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Extreme Ways to Save Money

6 Extreme Ways to Scrimp and Save

It's one thing to do little acts to save such as bringing lunch to work every day or skipping the Starbucks latte, but enacting a lifestyle change to save dollars takes a lot of dedication and may seem more trouble than it's worth. CNN listed a number of real-life penny-pinching examples from super savers. Here are some of the more unique ones:

  • Raising pigs for food. Geoff Overland currently has 13 pigs. His family started raising pigs to save money on pork. He believes he's producing meat for about $1.50 a pound compared to the store prices of $3.50 to $6.
  • Live at the office. An anonymous reader is saving money on rent and commuting by sleeping in his car and office. He takes a shower in his office gym and has an office room to himself, which he furnishes with a cot and a mini fridge.
  • Becoming "quasi-Amish." Beaten down by a bankruptcy and foreclosure, Mike Hammack and his wife moved to the "middle of nowhere" and live in a mobile home. He farms for his own food and rides a horse to town to save money on gas. Mike makes money by selling chickens, eggs, goats, and cows. He is saving $40,000 a year.
  • Make kids pay for meals. In order to save money on vacations, John Synder and his wife have their kids pay for half of the cost of dinner. The child who is paying for the night gets to pick the restaurant. He says this saves him about $50 a night. On the plus side, this cost-cutting method is teaching their kids good financial behavior, John says.
  • Use vegetable oil for fuel. To battle high gas prices, James Bauernschmidt started making his own biodiesel from vegetable oil and he gets the oil free from restaurants that want to get rid of it. This is saving him about $600 to $900 a year.
  • Skip dinners. Maya Speights uses this tactic to save money and lose weight. She says she is simply "reversing how people eat" by having a normal breakfast and a really large lunch instead of an average-sized lunch and a big dinner. Her office pays for her lunches so she's saving money on her afternoon meals and basically only paying for one meal a day. She used to spend $100 every week and a half, but is now only spending $30 every two weeks.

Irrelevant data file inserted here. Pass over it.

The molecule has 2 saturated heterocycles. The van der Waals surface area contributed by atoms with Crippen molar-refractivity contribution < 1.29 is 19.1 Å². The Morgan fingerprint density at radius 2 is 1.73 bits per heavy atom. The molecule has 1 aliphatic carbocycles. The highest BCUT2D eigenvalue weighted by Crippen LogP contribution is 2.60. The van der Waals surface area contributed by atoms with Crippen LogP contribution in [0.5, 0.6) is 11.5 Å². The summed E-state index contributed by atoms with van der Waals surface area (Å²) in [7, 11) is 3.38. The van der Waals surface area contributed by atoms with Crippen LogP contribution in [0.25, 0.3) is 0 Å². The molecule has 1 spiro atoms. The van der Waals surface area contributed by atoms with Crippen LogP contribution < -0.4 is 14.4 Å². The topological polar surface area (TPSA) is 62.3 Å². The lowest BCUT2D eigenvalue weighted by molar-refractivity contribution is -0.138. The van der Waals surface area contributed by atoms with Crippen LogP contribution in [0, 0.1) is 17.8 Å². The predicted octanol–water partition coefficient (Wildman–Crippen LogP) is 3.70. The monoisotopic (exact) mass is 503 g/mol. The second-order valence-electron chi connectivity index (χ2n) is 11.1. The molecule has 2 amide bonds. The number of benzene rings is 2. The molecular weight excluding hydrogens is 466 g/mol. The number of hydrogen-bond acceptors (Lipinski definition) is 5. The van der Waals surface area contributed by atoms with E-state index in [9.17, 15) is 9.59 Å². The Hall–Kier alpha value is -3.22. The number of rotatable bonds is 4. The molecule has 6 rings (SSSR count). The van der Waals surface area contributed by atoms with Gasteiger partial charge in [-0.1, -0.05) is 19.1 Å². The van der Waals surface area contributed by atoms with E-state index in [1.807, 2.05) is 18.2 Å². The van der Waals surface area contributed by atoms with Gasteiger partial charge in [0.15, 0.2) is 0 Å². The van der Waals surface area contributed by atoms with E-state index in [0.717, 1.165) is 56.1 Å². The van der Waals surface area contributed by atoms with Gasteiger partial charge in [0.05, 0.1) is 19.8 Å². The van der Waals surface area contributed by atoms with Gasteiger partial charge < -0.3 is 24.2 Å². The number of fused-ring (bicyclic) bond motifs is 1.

These are all pretty extreme ways to save extra cash — can you relate to any of them?

Image Source: Thinkstock
Alexandra3371997 Alexandra3371997 5 years
First get rid of all your towels buy 2 sponges 1 for dishes and 1 for bathing. dry off with sponge never wash towels again and use less water
RoaringSilence RoaringSilence 6 years
Raising pigs for food - I do not believe my time is worth the money I would save by raising animals. Live at the office - I can relate to the staying at the office. Sounds no more uncomfortable than army barracks. This only works though if you don't have a family, or friends, or like to cook. And cooking saves a lot of money vs. microwave meals, not to mention how much healthier it can be. Becoming "quasi-Amish." - Again, farming takes SO much time. If you can spend that time working a modern job and make money, why not do it? It's not like having a farm automatically means you'll be a successful businessman. Make kids pay for meals. - I'm not sure what age those kids are. If they're not making their own money anywhere, doesn't it all come from the parents, anyway? I think this isn't a good idea. Especially because I don't think most kids value eating at restaurants tremendously, and they probably don't have the choice to just stay home. I have heard of parents making kids pay for half of an expensive toy or something, but that's something the kid would actually want. Use vegetable oil for fuel - Heck yeah, I know many people who got diesel cars and use free oil they get from businesses. Skip dinners - I eat very little when I'm by myself (for example when my husband is on a business trip). I can't make another person do that though lol
lickety-split lickety-split 6 years
i considered living at the office (before marriage & kids). i think that one would be do-able. the makeing the kids pay for dinner option is offensive to me. children shouldn't feel the pressure to provide for anyones basic needs. he sounds like a jerk.
shannrose shannrose 6 years
The only one that makes some sense is Maya Speights with the skipping dinners. It's common knowledge that the most healthy diet consists of a breakfast, large lunch, and small dinner, rather than a smaller lunch and larger dinner. Nonetheless, I don't know that skipping dinner altogether all the time is great for you either!
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